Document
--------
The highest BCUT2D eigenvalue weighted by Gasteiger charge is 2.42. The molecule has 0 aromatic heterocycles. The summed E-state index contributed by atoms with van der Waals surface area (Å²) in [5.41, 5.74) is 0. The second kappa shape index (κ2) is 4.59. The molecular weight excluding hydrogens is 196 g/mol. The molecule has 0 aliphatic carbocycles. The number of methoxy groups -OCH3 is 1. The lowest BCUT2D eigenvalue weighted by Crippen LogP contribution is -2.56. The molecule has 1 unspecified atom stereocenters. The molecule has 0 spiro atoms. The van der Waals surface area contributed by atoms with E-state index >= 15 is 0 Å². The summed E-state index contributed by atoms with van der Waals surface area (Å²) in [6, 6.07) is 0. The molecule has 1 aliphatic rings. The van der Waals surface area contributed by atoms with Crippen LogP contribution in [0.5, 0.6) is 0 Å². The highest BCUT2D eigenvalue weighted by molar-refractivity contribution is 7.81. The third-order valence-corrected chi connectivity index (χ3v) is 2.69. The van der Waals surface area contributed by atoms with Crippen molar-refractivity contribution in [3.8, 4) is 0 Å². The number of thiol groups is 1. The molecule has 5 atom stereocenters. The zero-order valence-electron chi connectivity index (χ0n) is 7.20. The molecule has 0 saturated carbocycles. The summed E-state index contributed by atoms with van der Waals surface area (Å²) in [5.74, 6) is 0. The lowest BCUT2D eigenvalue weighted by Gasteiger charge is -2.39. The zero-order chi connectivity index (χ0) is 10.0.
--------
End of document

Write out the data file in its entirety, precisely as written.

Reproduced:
The highest BCUT2D eigenvalue weighted by Gasteiger charge is 2.42. The molecule has 0 aromatic heterocycles. The summed E-state index contributed by atoms with van der Waals surface area (Å²) in [5.41, 5.74) is 0. The second kappa shape index (κ2) is 4.59. The molecular weight excluding hydrogens is 196 g/mol. The molecule has 0 aliphatic carbocycles. The number of methoxy groups -OCH3 is 1. The lowest BCUT2D eigenvalue weighted by Crippen LogP contribution is -2.56. The molecule has 1 unspecified atom stereocenters. The molecule has 0 spiro atoms. The van der Waals surface area contributed by atoms with E-state index >= 15 is 0 Å². The summed E-state index contributed by atoms with van der Waals surface area (Å²) in [6, 6.07) is 0. The molecule has 1 aliphatic rings. The van der Waals surface area contributed by atoms with Crippen LogP contribution in [0.5, 0.6) is 0 Å². The highest BCUT2D eigenvalue weighted by molar-refractivity contribution is 7.81. The third-order valence-corrected chi connectivity index (χ3v) is 2.69. The van der Waals surface area contributed by atoms with Crippen molar-refractivity contribution in [3.8, 4) is 0 Å². The number of thiol groups is 1. The molecule has 5 atom stereocenters. The zero-order valence-electron chi connectivity index (χ0n) is 7.20. The molecule has 0 saturated carbocycles. The summed E-state index contributed by atoms with van der Waals surface area (Å²) in [5.74, 6) is 0. The lowest BCUT2D eigenvalue weighted by Gasteiger charge is -2.39. The zero-order chi connectivity index (χ0) is 10.0.